........................................................he is right.

"What happens to us matters a great deal, but even more powerful are the stories we repeat about what happened."



via


I'm not sure which I like more..........


..............the photography at the Astronomy Picture of the Day, or the educated guesses offered to describe and explain the pictures.


Ah, Grasshopper..........................









































































100+ more here

via

Wednesday, January 30, 2019

Fifty years ago............................


At the book store....................................................


An easterly is the most disagreeable wind in Lyme Bay — Lyme Bay being the largest bite from the underside of England's outstretched southwestern leg — and a person of curiosity could at once have deduced several strong possibilities about the pair who began to walk down the quay at Lyme Regis, the small but ancient eponym of the inbite, one incisively sharp and blustery morning in the late March of 1867.

-John Fowles, being the opening paragraph to The French Lieutenant's Woman

A few of my favorite things.................


1.   Revisiting fatherhood.  Anna Manchin's essay, The Marvel of the Human Dad looks at the evolutionary need for the homo sapien  dad.  "Looking back at our pool of knowledge from 10 years ago and comparing it to what we know today, my conclusion is this: we need to change the conversations we have about fathers. Yes, some fathers are absent, as are some mothers, and some might be the inept characters of marketing ads or cartoons, struggling to work the washing machine or to look after the baby alone. But the majority of fathers are not these people. We need to broaden our spectrum of who we think dad is to include all the fathers who stick around, investing in their children’s emotional, physical and intellectual development, regardless of whether they live with their children or not."

via

2.   The Not-So-Simple Village Undertaker takes a leap of faith.

3.   I suspect optimists really don't understand pessimists (and vice versa),  All the more reason to read stuff you disagree with.

via

4.   Mike Munger talks "laws", "legislation", and muddy paths.   Do follow the link to the  "Pittsburgh left turn".

History re-tweeting........................?


     But the biggest contributor to McKinley's standing in history was Theodore Roosevelt, whose leadership style could not have been further removed from that of McKinley.  Impetuous, voluble, amusing, grandiose, prone to making his territory with political defiance, Roosevelt stirred the imagination of the American people as McKinley never had.  To the Major's solidity, safety, and caution, the Rough Rider offered a mind that moved "by flashes or whims or sudden impulses," as William Allen White described it.  He took the American people on a political roller-coaster ride, and to many it was thrilling.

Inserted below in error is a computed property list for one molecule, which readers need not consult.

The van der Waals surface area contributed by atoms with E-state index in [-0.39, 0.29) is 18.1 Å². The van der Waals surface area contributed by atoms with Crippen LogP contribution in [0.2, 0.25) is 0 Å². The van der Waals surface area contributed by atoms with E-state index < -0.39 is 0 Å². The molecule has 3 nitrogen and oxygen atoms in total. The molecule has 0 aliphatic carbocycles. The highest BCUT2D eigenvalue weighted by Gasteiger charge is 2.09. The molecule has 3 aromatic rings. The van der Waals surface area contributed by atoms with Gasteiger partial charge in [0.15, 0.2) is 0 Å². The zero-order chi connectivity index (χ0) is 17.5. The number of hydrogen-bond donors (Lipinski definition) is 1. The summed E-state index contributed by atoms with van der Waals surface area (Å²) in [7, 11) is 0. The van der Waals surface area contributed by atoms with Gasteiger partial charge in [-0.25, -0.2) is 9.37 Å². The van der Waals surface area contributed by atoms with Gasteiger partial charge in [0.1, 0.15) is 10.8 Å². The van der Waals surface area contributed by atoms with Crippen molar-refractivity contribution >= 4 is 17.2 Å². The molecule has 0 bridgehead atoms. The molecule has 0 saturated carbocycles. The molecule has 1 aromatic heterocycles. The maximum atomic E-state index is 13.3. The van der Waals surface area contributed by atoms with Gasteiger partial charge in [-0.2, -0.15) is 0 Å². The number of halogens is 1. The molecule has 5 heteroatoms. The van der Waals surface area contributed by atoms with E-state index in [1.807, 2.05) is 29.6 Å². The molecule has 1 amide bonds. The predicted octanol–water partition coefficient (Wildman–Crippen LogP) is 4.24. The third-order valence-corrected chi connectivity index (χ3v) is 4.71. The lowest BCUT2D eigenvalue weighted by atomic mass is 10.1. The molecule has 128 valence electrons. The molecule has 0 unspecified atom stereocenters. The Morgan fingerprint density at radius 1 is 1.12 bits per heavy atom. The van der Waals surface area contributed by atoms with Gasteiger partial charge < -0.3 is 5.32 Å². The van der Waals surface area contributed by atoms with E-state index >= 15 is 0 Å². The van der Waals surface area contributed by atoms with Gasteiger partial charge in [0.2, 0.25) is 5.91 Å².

But the New Yorker was never one to share the credit with others.  His theatrical self-importance led even his children to acknowledge that he wanted to be "the bride at every wedding and the corpse at every funeral."

-Robert W. Merry,  President McKinley:  Architect of the American Century

A politician's pledge.................


      As the nation mourned the loss of its leader and grappled with its third presidential murder in just thirty-six years, young Theodore Roosevelt took hold of the government with unbridled self-assurance.  He promptly issued what one biographer called "a solemn pledge" to be "one in purpose" with his predecessor.  "In this hour of deep and terrible bereavement," said the new president, "I wish to state that I shall continue absolutely unbroken the policy of President McKinley for peace, prosperity, and the honor of the country."  Within twenty-four hours, however, Roosevelt demonstrated that his pledge wasn't so solemnly given after all.  It seems fear of a stock market swoon contributed more to his expression than any sincere regard for the dead leader or the mandate he had extracted from the voters.

-Robert W. Merry,  President McKinley:  Architect of the American Century

Fifty years ago.............................


Canned Heat...........................................Going Up The Country

Recommended........................



Reelection.....................


      After all, following Andrew Jackson's second-generation era of American politics, few presidents had managed to vie seriously for a second term.  Since Jackson's reelection in 1832, nearly seventy years before, only three presidents had been elected twice:  Lincoln, Grant, and Cleveland.   Now McKinley also seemed poised to reach the fullest appropriate tenure established by Washington's two-term precedent.

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     With hostilities in the Philippines and global challenges such as the Boxer episode in China, not to mention ongoing troop commitments in Cuba and Puerto Rico, McKinley wanted to maintain a 100,000-troop army well into the future.  But such a standing army, absent major military imperatives, was unprecedented, and anti-imperialists had pressed hard on the issue during the campaign.  "If you are in favor of a large standing army," said Bryan, "you will vote the Republican ticket;  if you are opposed to a large standing army, to make subjects of a people of whom we cannot make citizens, you will vote for the Democratic ticket."  Bryan's plan:  get out of the Philippines and return to a small peacetime army.